In normal circumstances the preparation of annual accounts might sometimes be viewed as a largely mechanical exercise, which is not expected to have any specific implications. Preparers and auditors of annual accounts may have little or no contact with the individuals using this information. This year may be different. The business may find it has breached borrowing covenants or that it will be relying on financial information to secure additional financing or reassure customers about solvency. There may be little headroom to pay dividends or meet remuneration targets – the accounts may therefore be under greater scrutiny.

Preparing the annual accounts provides an opportunity to communicate with finance providers, customers and rating agencies. Equally, the calculation of realised profits and incentive scheme targets is linked to preparation of the annual accounts.

ACCOUNTING CONSEQUENCES

ICAEW has created a range of specialist resources to help understand why accounts matters, how to improve accounting disclosures, reporting of key ratios and alternative performance measures, and a summary of the various laws that directors need to consider in determining whether they can lawfully, or ought to, pay a dividend.

Consider key ratios and alternative performance measures 

KPIs might be particularly close to threshold levels this year and may therefore merit additional scrutiny. Similarly, assessing alternative performance measures may require more difficult judgment. Some assumptions previously used may no longer hold true. 

Consider bank covenants 

Bank covenants include metrics calculated from the financial statements. Publication of the annual accounts may crystallise a covenant breach with related consequences. Businesses should ensure that they’re aware of covenants across the business, how they’re calculated, and any sensitivities. 

Consider credit ratings and access to credit 

Credit ratings are based on financial performance and position. The publication of annual accounts will typically cause the credit worthiness of the business to be reassessed and downgrades or upgrades may follow. The criteria that ratings agencies use is published online, and rated businesses will wish to familiarise themselves with these. 

Consider regulatory licences 

Regulated businesses may have prudential requirements to meet – for example regulatory capital for banks or ABTA licences for travel agents. Businesses with a defined benefit pension scheme will have a pensions levy to pay. Some businesses may have their revenue regulated and the pandemic may have implications for this. 

Understand dividend capacity 

Directors should consider whether they should pay dividends as these can only be paid from realised profits. This is an accounting measure, based on the annual accounts. Dividend capacity could therefore depend on preparation of the annual accounts. 

Be aware of remuneration

Incentive schemes may rely on the accounts. Employees may review performance reported in the accounts when reviewing their own bonus expectations.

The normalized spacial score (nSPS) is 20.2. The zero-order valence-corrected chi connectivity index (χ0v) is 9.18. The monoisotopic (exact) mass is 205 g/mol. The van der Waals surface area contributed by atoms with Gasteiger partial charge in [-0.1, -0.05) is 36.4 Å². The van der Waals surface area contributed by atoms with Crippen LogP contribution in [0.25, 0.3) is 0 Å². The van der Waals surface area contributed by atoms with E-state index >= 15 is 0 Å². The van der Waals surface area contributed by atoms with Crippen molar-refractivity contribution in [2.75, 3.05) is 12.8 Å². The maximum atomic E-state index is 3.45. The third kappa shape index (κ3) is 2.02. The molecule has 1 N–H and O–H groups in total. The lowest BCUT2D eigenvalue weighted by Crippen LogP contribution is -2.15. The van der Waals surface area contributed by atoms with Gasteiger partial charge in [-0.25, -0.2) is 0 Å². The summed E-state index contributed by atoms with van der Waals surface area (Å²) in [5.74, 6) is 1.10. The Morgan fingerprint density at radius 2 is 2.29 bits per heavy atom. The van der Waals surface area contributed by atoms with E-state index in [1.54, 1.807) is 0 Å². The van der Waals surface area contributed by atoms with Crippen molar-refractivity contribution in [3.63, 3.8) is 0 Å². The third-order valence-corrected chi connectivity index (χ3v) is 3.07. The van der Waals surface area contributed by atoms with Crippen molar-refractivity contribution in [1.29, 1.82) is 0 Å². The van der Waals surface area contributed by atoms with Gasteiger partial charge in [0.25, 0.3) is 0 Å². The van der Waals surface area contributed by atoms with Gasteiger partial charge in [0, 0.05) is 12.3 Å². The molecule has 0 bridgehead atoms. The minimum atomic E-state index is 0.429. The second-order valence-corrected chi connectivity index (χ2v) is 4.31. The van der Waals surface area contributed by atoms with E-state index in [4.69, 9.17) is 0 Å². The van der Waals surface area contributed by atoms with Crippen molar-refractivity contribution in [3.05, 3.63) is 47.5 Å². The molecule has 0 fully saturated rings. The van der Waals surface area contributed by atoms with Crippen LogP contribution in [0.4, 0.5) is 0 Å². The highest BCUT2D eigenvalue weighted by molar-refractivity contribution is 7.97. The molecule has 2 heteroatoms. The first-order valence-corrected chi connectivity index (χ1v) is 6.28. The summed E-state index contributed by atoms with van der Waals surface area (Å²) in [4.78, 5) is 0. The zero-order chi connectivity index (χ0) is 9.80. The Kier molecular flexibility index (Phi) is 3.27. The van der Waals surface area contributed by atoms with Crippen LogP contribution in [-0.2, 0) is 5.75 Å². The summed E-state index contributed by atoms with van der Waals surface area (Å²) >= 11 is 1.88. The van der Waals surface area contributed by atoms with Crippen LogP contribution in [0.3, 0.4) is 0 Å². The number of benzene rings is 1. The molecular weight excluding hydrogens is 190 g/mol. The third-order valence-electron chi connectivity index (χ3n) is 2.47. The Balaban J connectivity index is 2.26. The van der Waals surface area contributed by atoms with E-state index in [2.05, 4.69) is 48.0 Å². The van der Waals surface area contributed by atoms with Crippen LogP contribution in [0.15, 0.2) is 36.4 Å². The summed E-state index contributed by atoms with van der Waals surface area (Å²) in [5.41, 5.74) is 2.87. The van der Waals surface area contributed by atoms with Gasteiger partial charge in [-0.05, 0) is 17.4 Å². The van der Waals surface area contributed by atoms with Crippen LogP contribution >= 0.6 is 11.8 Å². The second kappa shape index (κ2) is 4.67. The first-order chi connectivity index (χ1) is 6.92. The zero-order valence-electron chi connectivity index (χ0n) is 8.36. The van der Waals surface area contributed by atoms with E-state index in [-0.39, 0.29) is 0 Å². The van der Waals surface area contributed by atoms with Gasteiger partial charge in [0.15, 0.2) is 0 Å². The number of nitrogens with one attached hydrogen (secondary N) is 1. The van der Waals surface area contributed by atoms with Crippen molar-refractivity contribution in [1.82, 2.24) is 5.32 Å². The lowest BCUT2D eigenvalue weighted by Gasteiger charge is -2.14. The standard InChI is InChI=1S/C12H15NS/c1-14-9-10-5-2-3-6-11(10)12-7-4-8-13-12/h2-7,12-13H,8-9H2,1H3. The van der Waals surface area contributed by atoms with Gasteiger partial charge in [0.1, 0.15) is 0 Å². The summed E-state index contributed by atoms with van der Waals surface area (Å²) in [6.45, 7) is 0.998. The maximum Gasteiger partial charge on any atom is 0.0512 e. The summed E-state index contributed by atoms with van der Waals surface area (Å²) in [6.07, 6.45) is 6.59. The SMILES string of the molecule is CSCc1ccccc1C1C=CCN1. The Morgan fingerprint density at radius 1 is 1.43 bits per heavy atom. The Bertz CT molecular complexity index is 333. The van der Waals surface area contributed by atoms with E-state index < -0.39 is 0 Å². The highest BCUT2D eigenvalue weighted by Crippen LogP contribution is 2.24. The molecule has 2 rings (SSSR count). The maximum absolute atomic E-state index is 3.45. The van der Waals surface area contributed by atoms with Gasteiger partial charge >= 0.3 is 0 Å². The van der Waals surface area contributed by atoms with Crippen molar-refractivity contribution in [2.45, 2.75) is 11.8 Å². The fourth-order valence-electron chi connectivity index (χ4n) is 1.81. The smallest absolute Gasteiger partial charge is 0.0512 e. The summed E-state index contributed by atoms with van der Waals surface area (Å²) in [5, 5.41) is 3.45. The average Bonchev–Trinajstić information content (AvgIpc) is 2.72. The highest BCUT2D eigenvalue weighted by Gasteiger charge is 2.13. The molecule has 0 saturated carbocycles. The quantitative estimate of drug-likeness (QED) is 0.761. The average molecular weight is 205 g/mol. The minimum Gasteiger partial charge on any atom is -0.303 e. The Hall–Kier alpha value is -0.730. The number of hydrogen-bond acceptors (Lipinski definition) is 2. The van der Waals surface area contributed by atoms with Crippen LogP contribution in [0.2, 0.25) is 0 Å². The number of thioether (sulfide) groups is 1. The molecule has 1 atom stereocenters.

ICAEW is also running a series of interviews on the 2020/21 Reporting Season: 

Further support

ICAEW members, affiliates, students and staff in eligible firms with member firm access can also access core accounting and tax content provided by Bloomsbury and can also discuss their specific situation with the Technical Advisory Service on +44 (0)1908 248 250 or e-mail technicalenquiries@icaew.com 

The ICAEW Financial Reporting Faculty has created a wealth of financial reporting help including a general guide for preparers, a summary of reflections for financial reporting and Brexit, and specialist factsheets on topics such as impairment of assets, pointers on going concern considerations, improving disclosures or other general financial reporting resources.  

The Faculty has created three checklists highlighting the key factors to consider when planning and preparing accounts in the light of COVID-19. They suggest that careful consideration will need to be given to the deferral of filing deadlines, the recoverability of assets, conditions that existed at and post the balance sheet date, the measurement and classification of liabilities, treatments for the various government grants/loans and directors’ going concern assessments: 

IFAC has also issued a summary of COVID-19 financial reporting considerations and in the UK, the Financial Reporting Council (FRC) has also issued guidance on a range of implications. To find further help visit the external resources section of the financial reporting hub.  

The Financial Reporting Faculty is constantly reviewing the need for guidance to help members focus on what is important and achieve consistency of accounting practice given COVID-19. We would love to hear about financial reporting issues you are facing that we may not have yet covered. If you have insight and ideas for guidance or policy input to standard setters and regulators, please let us know by emailing the Financial Reporting Faculty.